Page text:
Who's looking at your data - and what could they do with it?
We’re all aware of just how much the companies we deal with know about us - and there is constant debate about whether this is good or bad. Clearly it depends on how that information is used. And it’s not just banks, supermarkets and online retailers who use our digital profiles, the leasehold sector has seen an explosion in the use of data too. Building management systems, resident portals and online repair reporting are just some of the ways in which technology is now being used deliver services to residents.
This rapid growth in the ability of companies to harvest our data makes it easier to find out what we want and sell it to us. And that’s not always ethical. So property management companies are facing a major challenge: how to deliver the services flat owners want without compromising their privacy.
Earlier this year the Institute of Residential Property Management (IRPM) published a series of white papers that looked at the different ways the leasehold sector is being affected by innovations in technology. It also looked ahead to see what the impact of tech will be in future.
One of the key findings was that information and data sharing are central to risk management in residential buildings and that poor access to this information among property managers results in a lack of knowledge around block safety and the materials used in construction. This has been writ large by the ongoing cladding crisis facing thousands of leaseholders round the country. So getting the right level and quality of information and finding ways to share it seamlessly across different software platforms will be one of the major challenges.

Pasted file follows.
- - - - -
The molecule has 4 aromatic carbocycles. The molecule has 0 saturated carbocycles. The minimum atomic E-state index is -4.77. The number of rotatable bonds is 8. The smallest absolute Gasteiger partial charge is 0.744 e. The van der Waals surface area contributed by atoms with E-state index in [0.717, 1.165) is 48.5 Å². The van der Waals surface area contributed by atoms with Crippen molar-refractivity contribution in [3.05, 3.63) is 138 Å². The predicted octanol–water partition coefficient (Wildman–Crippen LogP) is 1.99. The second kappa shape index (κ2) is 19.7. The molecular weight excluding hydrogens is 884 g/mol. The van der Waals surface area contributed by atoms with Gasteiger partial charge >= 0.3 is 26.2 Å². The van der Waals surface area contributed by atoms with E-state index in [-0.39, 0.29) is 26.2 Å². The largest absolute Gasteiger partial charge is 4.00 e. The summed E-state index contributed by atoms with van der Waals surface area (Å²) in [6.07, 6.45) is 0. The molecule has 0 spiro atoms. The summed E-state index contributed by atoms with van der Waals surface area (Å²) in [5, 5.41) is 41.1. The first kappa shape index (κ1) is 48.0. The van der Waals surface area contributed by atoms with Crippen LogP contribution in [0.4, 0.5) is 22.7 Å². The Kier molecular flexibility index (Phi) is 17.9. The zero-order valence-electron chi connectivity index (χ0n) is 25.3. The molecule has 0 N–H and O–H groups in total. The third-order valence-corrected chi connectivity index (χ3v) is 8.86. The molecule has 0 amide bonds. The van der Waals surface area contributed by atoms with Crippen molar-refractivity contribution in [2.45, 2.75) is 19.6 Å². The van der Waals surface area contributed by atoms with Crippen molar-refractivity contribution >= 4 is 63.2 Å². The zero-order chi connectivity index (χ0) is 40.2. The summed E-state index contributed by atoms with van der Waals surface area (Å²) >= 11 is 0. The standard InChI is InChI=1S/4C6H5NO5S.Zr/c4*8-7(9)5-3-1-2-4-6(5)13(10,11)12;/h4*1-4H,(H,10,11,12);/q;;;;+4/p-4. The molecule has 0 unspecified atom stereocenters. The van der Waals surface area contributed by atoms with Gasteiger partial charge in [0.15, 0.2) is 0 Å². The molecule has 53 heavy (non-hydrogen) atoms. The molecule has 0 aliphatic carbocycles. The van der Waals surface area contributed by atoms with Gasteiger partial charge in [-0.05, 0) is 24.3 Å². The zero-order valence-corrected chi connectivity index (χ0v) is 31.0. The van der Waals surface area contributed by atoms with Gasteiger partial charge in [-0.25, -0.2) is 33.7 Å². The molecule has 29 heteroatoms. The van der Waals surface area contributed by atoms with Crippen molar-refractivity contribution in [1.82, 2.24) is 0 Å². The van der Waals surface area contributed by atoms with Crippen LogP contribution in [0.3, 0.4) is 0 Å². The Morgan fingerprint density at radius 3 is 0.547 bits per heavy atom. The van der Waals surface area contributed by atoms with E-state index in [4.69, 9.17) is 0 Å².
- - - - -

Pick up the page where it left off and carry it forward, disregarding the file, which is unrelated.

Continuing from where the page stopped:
Technology now holds the key to improving residents’ daily lives. But in order to manage data safely and effectively for the benefit of both the industry and its customers, the IRPM believes development of professional ethical standards for the property industry should be made an absolute priority.
The white papers are aimed at IRPM members and are available on its website. But they may also be of interest to self-managing RMC directors, as well as to anyone who wants to know more about the way data is being used in residential blocks. Click here to take a look.
Author : Maryanne Bowring
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